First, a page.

Her experience in middle school, however, revealed a totally different environment. Her days were full of precisely what we begrudgingly predicted…running swiftly to and from class and insufficient time to truly engage with fellow students. Not only this, though, but she also now rubbed elbows with some difficult teachers. We are learning that not all adults have mastered the emotional balance to lovingly engage with pre-teens in their season of rebellion and boundary testing.
It did not take long for her to beg to return home.
Since I refuse to repeat the struggles we’ve had, I established firm boundaries and criteria for her days. But, now that the unknown world of the yellow bus is unveiled for her, I suspect our struggles will not be as constant. Sometimes perspective changes everything.
#7 Make decisions ONE year at a time
I know, in general, how education looks for our family this year. Finally I have learned to stop turning around and projecting this into the rest of my life. We have learned that the best plan with life and children is a season by season decision-making process, and taking life one year at a time. There is a very high chance that my school kids will again return home. And that’s okay. Maybe the unforeseen will occur, and I will need the provision of the public schools and all that they offer, imperfectly or not (is there a such thing as a perfect education?….)
Life is a process of unfolding, and the path changes a little more with every new season and turn of events. One step at a time is all we can do, and it is important to simply accept that reality for what it is.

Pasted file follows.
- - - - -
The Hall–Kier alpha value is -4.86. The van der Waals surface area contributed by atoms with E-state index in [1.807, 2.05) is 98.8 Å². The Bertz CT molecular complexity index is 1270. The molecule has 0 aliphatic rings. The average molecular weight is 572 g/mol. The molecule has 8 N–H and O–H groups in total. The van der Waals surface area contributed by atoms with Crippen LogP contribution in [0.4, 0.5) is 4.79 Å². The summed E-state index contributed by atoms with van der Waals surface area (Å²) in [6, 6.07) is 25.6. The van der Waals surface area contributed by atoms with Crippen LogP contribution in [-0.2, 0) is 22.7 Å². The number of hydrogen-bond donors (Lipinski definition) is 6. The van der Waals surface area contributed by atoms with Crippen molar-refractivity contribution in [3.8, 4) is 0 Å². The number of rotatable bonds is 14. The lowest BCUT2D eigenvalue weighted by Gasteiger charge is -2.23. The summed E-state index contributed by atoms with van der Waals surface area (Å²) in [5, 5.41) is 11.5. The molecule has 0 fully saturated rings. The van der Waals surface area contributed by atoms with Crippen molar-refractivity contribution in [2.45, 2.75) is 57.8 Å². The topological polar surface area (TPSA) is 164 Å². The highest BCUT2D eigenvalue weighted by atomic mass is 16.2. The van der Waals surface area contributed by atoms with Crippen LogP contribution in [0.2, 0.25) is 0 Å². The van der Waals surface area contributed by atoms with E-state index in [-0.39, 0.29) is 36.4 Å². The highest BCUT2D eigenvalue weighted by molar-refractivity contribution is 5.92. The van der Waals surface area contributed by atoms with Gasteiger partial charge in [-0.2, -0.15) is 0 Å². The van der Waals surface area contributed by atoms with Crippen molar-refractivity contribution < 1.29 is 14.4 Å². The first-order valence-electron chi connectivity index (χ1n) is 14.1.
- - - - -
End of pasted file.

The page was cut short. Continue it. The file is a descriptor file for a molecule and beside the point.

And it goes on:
Maturity Means Learning Our Limits and Embracing Our Humanity
I have learned SO much over the last five years especially, and the lessons continue. Growth does not mean learning how to beat ourselves into submission, but rather how to learn where we end and where God begins.
If you struggle with these things like I did, the belief that faith means digging yourself into the ground in “submission” to God, I HIGHLY recommend this book, Emotionally Healthy Spirituality by Peter Scazerro (affiliate link- any purchases made will result in me earning a small commission. Thank you!)
I love this book so much, ESPECIALLY the audible version! Drive time University is my most productive time for devouring books.
Have I mentioned I have seven kids….
There is an ugly pervasive lie that has some serious roots in our culture that minimizes healthy emotional balance and pushes unfettered work of any kind. Our Father is the God of the narrow Way, which both embraces emotional limits and needs, while encouraging movement and action when necessary.
This book will not disappoint!
Homeschooling is only ONE educational option
I may have started my homeschooling experience thinking that there was only one way to provide a quality education. But, I have learned through the failures that there are a million different ways to learn, grow, and become a quality human being who loves and serve God.
Though homeschooling is surely a beautiful and excellent option, it is not the ONLY option, and it is not a replacement for trusting God.
Each of us must learn to follow where God is leading us, as our paths of unique and special to the circumstances He has given to us. Not only must we learn to embrace where He has us, but we must also learn to support and extend love towards those who do things differently.
There is no one way to do this life thing. Homeschooling and education are no different. What works for one family may not work for another, and no two homes will ever be carbon copies of another.
You are unique. Your children are unique. The marriage you enjoy has its own flairs of personality and quirk. Every household will have different, yet equality wonderful, focuses and ways of showing love and devotion to God.
We live and work to the approval of God, so let us lean into His Ways and embrace the freedom we have to do life as we each have been uniquely designed to do it.